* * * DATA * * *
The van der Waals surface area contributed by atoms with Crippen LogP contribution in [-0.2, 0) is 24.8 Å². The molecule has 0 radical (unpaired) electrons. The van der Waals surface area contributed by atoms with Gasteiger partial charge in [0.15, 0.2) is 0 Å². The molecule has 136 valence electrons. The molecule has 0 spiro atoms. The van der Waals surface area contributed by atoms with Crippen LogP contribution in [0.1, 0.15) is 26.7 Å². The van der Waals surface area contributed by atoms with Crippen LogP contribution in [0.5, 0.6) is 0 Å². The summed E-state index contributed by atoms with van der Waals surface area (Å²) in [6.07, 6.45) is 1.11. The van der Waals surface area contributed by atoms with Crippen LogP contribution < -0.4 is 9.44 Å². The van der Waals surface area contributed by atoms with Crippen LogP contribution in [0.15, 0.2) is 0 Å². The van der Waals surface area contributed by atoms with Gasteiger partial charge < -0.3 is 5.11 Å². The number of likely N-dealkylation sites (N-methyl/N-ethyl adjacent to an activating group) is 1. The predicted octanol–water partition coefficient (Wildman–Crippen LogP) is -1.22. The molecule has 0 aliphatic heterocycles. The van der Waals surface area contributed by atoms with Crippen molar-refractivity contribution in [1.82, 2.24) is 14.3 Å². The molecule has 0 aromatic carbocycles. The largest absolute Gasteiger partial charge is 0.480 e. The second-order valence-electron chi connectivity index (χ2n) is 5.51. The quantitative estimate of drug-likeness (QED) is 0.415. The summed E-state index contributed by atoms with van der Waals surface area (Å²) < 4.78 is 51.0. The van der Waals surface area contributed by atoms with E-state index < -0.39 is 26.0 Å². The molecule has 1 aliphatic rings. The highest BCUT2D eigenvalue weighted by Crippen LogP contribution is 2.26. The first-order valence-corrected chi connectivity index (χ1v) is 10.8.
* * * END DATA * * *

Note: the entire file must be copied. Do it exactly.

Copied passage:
The van der Waals surface area contributed by atoms with Crippen LogP contribution in [-0.2, 0) is 24.8 Å². The molecule has 0 radical (unpaired) electrons. The van der Waals surface area contributed by atoms with Gasteiger partial charge in [0.15, 0.2) is 0 Å². The molecule has 136 valence electrons. The molecule has 0 spiro atoms. The van der Waals surface area contributed by atoms with Crippen LogP contribution in [0.1, 0.15) is 26.7 Å². The van der Waals surface area contributed by atoms with Crippen LogP contribution in [0.5, 0.6) is 0 Å². The summed E-state index contributed by atoms with van der Waals surface area (Å²) in [6.07, 6.45) is 1.11. The van der Waals surface area contributed by atoms with Crippen LogP contribution < -0.4 is 9.44 Å². The van der Waals surface area contributed by atoms with Crippen LogP contribution in [0.15, 0.2) is 0 Å². The van der Waals surface area contributed by atoms with Gasteiger partial charge < -0.3 is 5.11 Å². The number of likely N-dealkylation sites (N-methyl/N-ethyl adjacent to an activating group) is 1. The predicted octanol–water partition coefficient (Wildman–Crippen LogP) is -1.22. The molecule has 0 aliphatic heterocycles. The van der Waals surface area contributed by atoms with Crippen molar-refractivity contribution in [1.82, 2.24) is 14.3 Å². The molecule has 0 aromatic carbocycles. The largest absolute Gasteiger partial charge is 0.480 e. The second-order valence-electron chi connectivity index (χ2n) is 5.51. The quantitative estimate of drug-likeness (QED) is 0.415. The summed E-state index contributed by atoms with van der Waals surface area (Å²) < 4.78 is 51.0. The van der Waals surface area contributed by atoms with E-state index < -0.39 is 26.0 Å². The molecule has 1 aliphatic rings. The highest BCUT2D eigenvalue weighted by Crippen LogP contribution is 2.26. The first-order valence-corrected chi connectivity index (χ1v) is 10.8.